Fortress La Mola © Harold Davis

As the temperate island wind buzzes over the solitude of fields of flowers, this stone edifice reminds one that Menorca was strategic in the battle for domination of the Mediterranean between France and Spain on one side, and England on the other. The island, its deep inlet harbor at Port Mahon, and its impregnable fortifications were handed over to Spain in 1783 by the British in the Treaty of Paris.

It’s easy to image Captain Aubrey and his essential friend Maturin looking down from the heights on the HMS Surprise in harbor at Port Mahon, as in Master and Commander, the first book in the inimitable naval series by Patrick O’Brian, not knowing this would soon be enemy territory.

Of course, it is possible to forget about history, and just fool around, as in the “selfie” below.

Selfie with Grandees © Harold Davis

Posted in Photography

Shadows of Color

This is an image of the color shadows cast by the late afternoon sun shining though stained glass in the Royal Chapel of the Hostal dos Reis Catolicos in Santiago de Compostela. You can see the texture of the wall that the shadows are projected on, and even a crack in the plaster.

Shadows of Color © Harold Davis

Posted in Photography

I Hugged an Apostle

As I wandered about the interior of the Cathedral of Santiago de Compostela, I noticed a sign saying “Embrace the Apostle.” There was a line of people waiting behind a rope barrier in single file beneath the sign. So I added myself to the back of the queue.

We inched forward, finally reaching the place where you went in to the Apostle’s area. By the way, in terms of Apostles, we are talking about none other than Saint James a/k/a “Santiago”, the first of the apostles to be martyred. His remains seem to have turned up in this area sometime in the ninth century, with the tale of how they got here shrouded in myth, legend, and the slaying of dragons (I kid you not).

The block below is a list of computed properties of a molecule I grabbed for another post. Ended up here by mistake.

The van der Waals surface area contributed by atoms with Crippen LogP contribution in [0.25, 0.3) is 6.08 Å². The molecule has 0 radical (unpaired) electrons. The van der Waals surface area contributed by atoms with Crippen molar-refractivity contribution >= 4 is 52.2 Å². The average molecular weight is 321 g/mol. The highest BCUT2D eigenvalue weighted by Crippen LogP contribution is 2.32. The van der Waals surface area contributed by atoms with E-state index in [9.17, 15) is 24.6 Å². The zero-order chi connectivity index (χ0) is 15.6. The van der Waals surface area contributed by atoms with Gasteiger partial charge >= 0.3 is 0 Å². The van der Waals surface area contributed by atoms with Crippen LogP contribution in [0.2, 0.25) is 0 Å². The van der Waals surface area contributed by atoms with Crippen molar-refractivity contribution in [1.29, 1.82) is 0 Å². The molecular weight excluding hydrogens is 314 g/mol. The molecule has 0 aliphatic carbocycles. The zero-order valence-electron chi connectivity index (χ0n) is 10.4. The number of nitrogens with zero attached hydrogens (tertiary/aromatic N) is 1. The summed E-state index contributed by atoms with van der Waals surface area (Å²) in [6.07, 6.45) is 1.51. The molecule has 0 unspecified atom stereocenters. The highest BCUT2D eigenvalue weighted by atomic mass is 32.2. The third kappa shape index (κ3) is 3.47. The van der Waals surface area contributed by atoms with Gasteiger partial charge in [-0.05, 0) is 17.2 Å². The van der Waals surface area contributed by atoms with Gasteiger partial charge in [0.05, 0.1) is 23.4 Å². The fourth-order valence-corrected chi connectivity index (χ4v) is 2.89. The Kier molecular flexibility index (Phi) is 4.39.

There was a stoplight contraption, and when it went green the person at the head of the line went up a short and narrow flight of stairs.

When it was my turn, I went up the stairs, then stood on a small stone step, and following the example of the person ahead of me, put my arm around a wooden paint-and-gilt bust of St James. Unlike the person ahead of me, I didn’t kiss the statue (memories of a certain Isak Dinesen short story came back to me, with the thought that one might catch a disease, otherwise I might just have kissed the old wooden cheek).

So I hugged an apostle! Another first for a memorable Camino…not quite in the same transgressive league as the Katy Perry song, but still something.

Posted in Photography

Waiting for Escher

The previous images of the triple-spiral staircase were from below looking up, or from above looking down. This one is neither up nor down, it is in about the middle of the stair. I am looking forward to getting this imagery into Photoshop Transform compositing, and really doing some twisted stuff (so to speak!).

Waiting for Escher © Harold Davis

Today I rented a car, and went exploring the capes around Fisterra. The spelling is different in Galician, Spanish, Latin, and English, to name a few languages. But however you spell it, it was the end of land to the ancients, and marks an “add-on” pilgrimage beyond Santiago de Compostela. It’s a very beautiful area with a rugged coast; images and a story will follow in the due fullness of time.

Posted in Photography